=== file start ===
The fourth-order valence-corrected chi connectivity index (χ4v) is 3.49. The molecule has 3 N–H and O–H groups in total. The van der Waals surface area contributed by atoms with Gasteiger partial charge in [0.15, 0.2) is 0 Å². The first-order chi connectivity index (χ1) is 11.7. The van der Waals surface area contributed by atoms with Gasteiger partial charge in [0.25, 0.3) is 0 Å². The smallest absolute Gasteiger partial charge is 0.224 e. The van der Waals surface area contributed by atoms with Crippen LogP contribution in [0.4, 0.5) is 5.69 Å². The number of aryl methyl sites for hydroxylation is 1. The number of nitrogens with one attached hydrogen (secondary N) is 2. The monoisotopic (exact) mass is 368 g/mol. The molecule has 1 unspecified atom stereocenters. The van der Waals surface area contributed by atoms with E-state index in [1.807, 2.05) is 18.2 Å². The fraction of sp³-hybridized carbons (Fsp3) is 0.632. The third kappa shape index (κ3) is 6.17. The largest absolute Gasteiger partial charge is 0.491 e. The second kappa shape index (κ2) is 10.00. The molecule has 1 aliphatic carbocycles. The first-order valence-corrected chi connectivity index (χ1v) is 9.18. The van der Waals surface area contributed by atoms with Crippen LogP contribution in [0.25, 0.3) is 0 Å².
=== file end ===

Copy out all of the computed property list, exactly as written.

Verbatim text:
The fourth-order valence-corrected chi connectivity index (χ4v) is 3.49. The molecule has 3 N–H and O–H groups in total. The van der Waals surface area contributed by atoms with Gasteiger partial charge in [0.15, 0.2) is 0 Å². The first-order chi connectivity index (χ1) is 11.7. The van der Waals surface area contributed by atoms with Gasteiger partial charge in [0.25, 0.3) is 0 Å². The smallest absolute Gasteiger partial charge is 0.224 e. The van der Waals surface area contributed by atoms with Crippen LogP contribution in [0.4, 0.5) is 5.69 Å². The number of aryl methyl sites for hydroxylation is 1. The number of nitrogens with one attached hydrogen (secondary N) is 2. The monoisotopic (exact) mass is 368 g/mol. The molecule has 1 unspecified atom stereocenters. The van der Waals surface area contributed by atoms with E-state index in [1.807, 2.05) is 18.2 Å². The fraction of sp³-hybridized carbons (Fsp3) is 0.632. The third kappa shape index (κ3) is 6.17. The largest absolute Gasteiger partial charge is 0.491 e. The second kappa shape index (κ2) is 10.00. The molecule has 1 aliphatic carbocycles. The first-order valence-corrected chi connectivity index (χ1v) is 9.18. The van der Waals surface area contributed by atoms with Crippen LogP contribution in [0.25, 0.3) is 0 Å².